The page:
agreed upon provenance integrity constraints. For an existing rule- 
based backend, a graphical user environment needs to be developed that  
lets users select, abstract, hide, and anonymize provenance graph  
fragments prior to their publication.
Qualifications needed: For Part 1, applicants should have experience  
in SQL and Java or a scripting language (e.g., Python or Perl). For  
Part 2, programming of GUIs with Rich Internet Application (RIA)  
technologies (e.g., GWT) is a plus.
Skills to be learned: : Collaborative open source software development  
using state-of-the-art languages and tools (databases, workflow  
systems, interactive information visualization).
Primary mentor: Bertram Ludaescher (University of California Davis)
Secondary mentor: Paolo Missier (Newcastle University)

Integrating loosely structured data into the Linked Open Data cloud
Description: The Linked Data conventions describe four principles that  
allow data of any kind and from any online source to form a global  
interconnected web of data: i) name every "thing" that has some data  
or information associated with it; ii) use HTTP URIs to do so; iii)  
provide useful information or data in Resource Description Framework  
(RDF) format to someone looking up such URIs; and iv) within  
information provided this way, link to other common "things", such as  
points or axes of reference, and use common vocabularies to attach  
meaning to links wherever possible. These seemingly simple principles  
have nonetheless been highly effective in facilitating the creation of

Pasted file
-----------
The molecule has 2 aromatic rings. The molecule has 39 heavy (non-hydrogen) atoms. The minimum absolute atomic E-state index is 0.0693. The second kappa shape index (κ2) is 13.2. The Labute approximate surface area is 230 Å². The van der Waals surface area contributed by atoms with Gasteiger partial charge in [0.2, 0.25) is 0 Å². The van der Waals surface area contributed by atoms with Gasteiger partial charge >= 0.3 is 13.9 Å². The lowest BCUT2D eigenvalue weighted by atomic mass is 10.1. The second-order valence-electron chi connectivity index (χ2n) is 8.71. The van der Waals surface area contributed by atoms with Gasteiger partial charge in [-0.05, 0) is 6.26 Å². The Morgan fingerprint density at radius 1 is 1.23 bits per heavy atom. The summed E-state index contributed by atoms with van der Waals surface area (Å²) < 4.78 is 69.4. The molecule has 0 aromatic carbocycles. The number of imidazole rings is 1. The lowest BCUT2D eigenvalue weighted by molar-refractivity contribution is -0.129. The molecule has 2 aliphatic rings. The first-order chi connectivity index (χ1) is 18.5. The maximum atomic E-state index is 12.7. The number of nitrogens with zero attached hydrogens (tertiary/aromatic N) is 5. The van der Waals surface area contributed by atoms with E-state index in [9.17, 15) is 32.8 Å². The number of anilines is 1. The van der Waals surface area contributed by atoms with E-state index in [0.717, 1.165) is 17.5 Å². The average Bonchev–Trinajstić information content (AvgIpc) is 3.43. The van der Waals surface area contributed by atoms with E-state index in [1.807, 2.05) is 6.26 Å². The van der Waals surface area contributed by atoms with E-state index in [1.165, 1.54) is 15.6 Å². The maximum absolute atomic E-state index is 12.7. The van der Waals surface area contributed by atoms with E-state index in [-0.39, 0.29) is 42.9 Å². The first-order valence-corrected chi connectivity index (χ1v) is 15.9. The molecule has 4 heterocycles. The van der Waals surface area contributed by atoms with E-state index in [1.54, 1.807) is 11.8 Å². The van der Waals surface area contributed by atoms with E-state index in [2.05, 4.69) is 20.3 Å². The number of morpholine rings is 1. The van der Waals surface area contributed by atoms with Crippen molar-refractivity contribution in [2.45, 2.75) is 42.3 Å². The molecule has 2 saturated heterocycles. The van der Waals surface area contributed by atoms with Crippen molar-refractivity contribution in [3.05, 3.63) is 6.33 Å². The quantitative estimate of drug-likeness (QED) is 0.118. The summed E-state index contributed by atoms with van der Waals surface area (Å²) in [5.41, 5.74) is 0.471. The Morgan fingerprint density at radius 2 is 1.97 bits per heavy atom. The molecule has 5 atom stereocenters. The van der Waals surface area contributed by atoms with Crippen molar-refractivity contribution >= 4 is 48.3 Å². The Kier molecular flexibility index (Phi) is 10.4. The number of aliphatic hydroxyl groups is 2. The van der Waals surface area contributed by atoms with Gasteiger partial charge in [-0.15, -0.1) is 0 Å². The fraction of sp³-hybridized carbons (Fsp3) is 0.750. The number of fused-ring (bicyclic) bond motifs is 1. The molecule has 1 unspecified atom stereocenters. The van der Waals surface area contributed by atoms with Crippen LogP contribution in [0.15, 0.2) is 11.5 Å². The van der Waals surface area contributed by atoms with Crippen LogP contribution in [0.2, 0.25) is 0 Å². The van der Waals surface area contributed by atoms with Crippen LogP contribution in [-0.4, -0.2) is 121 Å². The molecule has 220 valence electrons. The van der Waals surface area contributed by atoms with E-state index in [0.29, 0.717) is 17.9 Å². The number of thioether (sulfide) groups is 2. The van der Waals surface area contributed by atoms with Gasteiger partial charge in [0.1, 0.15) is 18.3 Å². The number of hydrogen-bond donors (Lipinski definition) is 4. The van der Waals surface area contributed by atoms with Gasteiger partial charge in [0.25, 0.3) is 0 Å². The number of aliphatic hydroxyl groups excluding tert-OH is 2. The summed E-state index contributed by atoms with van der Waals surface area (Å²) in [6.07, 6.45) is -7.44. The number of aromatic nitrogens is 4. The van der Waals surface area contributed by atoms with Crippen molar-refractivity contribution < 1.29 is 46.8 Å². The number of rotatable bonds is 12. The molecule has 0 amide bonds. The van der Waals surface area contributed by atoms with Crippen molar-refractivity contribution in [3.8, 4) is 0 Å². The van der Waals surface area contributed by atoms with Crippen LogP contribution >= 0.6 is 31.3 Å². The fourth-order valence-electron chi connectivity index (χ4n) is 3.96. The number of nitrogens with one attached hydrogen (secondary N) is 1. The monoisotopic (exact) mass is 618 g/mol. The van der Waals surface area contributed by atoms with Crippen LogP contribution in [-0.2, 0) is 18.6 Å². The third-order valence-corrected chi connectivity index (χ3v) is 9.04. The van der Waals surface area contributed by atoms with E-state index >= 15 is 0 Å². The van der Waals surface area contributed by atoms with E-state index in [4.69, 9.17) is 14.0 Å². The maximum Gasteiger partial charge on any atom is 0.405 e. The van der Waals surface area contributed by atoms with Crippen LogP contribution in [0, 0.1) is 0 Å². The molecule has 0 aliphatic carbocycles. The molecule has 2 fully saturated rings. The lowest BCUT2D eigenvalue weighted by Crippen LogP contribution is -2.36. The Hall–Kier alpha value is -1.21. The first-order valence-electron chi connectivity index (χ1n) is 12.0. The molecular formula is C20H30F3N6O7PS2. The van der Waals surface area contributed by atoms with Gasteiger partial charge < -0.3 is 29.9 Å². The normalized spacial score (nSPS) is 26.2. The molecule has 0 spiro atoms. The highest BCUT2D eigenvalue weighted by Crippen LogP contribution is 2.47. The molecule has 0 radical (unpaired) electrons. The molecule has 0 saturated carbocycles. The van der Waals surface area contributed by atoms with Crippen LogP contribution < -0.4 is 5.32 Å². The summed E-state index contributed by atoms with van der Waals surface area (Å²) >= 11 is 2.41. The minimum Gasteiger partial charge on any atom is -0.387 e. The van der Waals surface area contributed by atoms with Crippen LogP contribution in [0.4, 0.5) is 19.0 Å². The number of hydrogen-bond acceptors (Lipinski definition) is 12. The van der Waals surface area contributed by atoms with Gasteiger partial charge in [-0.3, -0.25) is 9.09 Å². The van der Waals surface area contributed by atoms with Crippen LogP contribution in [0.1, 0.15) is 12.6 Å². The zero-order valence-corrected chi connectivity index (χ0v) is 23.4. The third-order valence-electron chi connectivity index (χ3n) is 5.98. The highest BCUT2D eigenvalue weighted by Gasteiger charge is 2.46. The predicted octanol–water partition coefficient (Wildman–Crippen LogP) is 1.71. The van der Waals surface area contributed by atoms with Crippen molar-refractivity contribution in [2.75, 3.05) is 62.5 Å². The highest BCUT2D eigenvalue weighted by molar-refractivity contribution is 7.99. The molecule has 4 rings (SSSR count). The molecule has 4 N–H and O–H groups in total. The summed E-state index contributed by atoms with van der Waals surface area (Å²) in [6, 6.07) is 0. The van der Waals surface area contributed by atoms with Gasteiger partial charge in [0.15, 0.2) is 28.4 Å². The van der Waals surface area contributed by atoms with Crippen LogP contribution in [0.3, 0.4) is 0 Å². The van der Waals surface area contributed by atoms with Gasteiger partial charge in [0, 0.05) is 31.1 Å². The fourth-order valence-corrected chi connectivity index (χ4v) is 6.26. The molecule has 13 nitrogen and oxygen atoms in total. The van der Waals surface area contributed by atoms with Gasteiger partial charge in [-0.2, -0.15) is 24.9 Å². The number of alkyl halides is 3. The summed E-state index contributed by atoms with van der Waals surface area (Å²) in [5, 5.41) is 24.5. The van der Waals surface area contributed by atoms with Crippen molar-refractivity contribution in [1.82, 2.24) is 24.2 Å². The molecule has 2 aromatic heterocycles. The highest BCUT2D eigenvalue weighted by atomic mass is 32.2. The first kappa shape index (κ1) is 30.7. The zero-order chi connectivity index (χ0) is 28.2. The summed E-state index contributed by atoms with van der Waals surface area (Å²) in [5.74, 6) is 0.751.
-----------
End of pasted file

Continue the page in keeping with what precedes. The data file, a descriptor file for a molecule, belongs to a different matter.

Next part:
large, globally distributed, and constantly growing aggregations of  
Linked Open Data (LOD), a unversally applicable framework for machines  
and users alike to integrate, navigate, and discover data by following  
links that are semantically of interest. Trying to apply the Linked  
Data principles to data holdings of non-specialized digital  
repositories, such as DataONE and many of its member nodes, is  
challenging. These data are often highly heterogenous, and not  
natively expressed in RDF, or a format structured enough that would  
lend itself to automatic conversion to RDF. Instead, they are  
typically represented in formats that are either loosely structured in  
an ad-hoc manner (such as spreadsheets), or according to one of a  
myriad of formats output by instruments or analysis programs. It is  
thus not clear what the universe of "things" to name is, what are  
common points or axes of reference, what kinds (semantics) of links  
are needed, and how data archived in this way can be exposed in RDF  
such that the conversion can be automated, yet is still useful for  
science-motivated discovery and integration. The idea of this project  
is to develop an exploratory prototype, and practical recommendations